• Children’s services will help to identify parents who may have mental health needs and will use links with other agencies to find help and support for them;
  • Adult services will help to identify children who may need additional services;
  • All services will identify pregnant women and their partners who may need support because of mental health issues;
  • The rights of children to be safeguarded are paramount, even when they are perceived as challenging the therapeutic relationship between the adult patient and the professional (3).

(3) Parents as Patients: Supporting the Needs of Patients who are Parents and their Children. Royal College of Psychiatrists CR164 January 2011


3. Assessing the Impact of the Parent or Carer’s Mental Health Issues on Their Children

When working with a parent with mental health issues, drug or alcohol abuse or deliberate self harm, it is important to establish whether they have current contact, the level of that contact, or whether they will be resuming contact with their own or with other children.

To determine how a parent’s mental health may impact on their parenting ability and the child’s development consideration should be given to both the child and the parent’s perception of their situation and any collaborative accounts. The following questions need to be considered within an assessment:

  • How does the child feel about their parent’s illness and how it may affect them?
  • Are there any concerns about the health and wellbeing of the child?
  • Is the child taking on roles and responsibilities within the home that are age inappropriate?
  • Are the child’s emotional and physical needs being met? Does the child witness acts of aggression or is the child subject to aggressive behaviour or violence?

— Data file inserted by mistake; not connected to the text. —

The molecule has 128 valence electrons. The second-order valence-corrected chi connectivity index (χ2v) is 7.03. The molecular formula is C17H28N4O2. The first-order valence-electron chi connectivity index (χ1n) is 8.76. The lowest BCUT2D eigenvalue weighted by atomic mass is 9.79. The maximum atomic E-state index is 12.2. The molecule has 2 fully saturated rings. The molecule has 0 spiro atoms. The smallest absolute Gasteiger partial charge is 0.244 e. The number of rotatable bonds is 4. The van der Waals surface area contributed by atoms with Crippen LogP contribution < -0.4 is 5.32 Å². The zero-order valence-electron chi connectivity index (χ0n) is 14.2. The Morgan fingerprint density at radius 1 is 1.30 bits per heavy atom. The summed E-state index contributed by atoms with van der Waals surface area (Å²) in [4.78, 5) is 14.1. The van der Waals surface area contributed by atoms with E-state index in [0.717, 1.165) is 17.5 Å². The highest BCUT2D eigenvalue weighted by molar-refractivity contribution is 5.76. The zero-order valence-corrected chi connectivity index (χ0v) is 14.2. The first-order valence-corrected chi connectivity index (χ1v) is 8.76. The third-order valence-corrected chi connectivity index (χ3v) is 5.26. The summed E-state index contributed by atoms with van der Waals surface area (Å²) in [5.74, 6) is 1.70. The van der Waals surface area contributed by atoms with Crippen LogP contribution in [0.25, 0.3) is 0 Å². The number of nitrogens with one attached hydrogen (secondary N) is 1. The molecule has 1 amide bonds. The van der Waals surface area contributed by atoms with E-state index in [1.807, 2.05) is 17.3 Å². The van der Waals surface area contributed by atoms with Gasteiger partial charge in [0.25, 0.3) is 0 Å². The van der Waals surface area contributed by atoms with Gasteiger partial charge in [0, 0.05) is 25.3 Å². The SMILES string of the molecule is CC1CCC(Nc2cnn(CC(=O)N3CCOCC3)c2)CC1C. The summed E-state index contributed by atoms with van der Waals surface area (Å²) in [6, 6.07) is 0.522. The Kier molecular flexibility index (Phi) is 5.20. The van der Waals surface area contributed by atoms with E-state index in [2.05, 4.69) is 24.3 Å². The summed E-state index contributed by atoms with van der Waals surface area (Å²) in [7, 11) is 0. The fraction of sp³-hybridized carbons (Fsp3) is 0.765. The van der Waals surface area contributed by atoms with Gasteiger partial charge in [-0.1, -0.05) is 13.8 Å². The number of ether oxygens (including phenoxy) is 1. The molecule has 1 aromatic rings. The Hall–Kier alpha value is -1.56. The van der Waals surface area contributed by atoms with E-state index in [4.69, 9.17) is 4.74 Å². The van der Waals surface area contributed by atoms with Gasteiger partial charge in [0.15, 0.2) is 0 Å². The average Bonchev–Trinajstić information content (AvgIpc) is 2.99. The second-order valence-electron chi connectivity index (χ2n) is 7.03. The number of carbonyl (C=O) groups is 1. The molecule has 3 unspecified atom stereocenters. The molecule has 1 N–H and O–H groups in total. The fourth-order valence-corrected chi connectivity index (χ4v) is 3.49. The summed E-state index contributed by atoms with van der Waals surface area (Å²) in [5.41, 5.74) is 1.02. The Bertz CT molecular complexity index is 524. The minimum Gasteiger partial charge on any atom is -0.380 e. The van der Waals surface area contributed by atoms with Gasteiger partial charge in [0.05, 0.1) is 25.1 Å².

• Is there an adequate structure within the home in terms of meal times, washing and bedtime routines?
  • Is the child attending and performing as expected at school?
  • Is there a lack of the recognition of safety for the child?
  • Does the parent understand the impact of their mental health problems on their parenting capacity and on their child?
  • Are there repeated incidents of separation from the child eg hospitalisation?
  • Does the parent misuse alcohol or other substances?
  • Does the parent feel the child is responsible in some way for their mental health problem?
  • Is the child included within any delusions of the parent?
  • Does the parent’s mental health problem result in them rejecting or being unavailable to the child?
  • Does the wider family understand the mental health problem of the parent, and the impact of this on the parent/s ability to meet the child’s needs?
  • Is the wider family able and willing to support the parent so that the child’s needs are met?
  • Is there someone that the child can go to for support eg grandparent or teacher?
  • Does culture, ethnicity, religion or any other factor relating to the family have implications on their understanding of mental health problems and the potential impact on the child?
  • Are their significant problems in the family including conflict, potential family break up, problems with siblings etc?

In circumstances where a parent has mental health problems it is likely that there will be a number of professionals involved from different services. It is important that these professionals work constructively together within enquiries and assessments to identify any links between the parent’s mental health, their parenting, and the impact on the child. Therefore any assessment should include an understanding of the needs of the family and children and an identification of the services required to meet these needs, including early intervention services.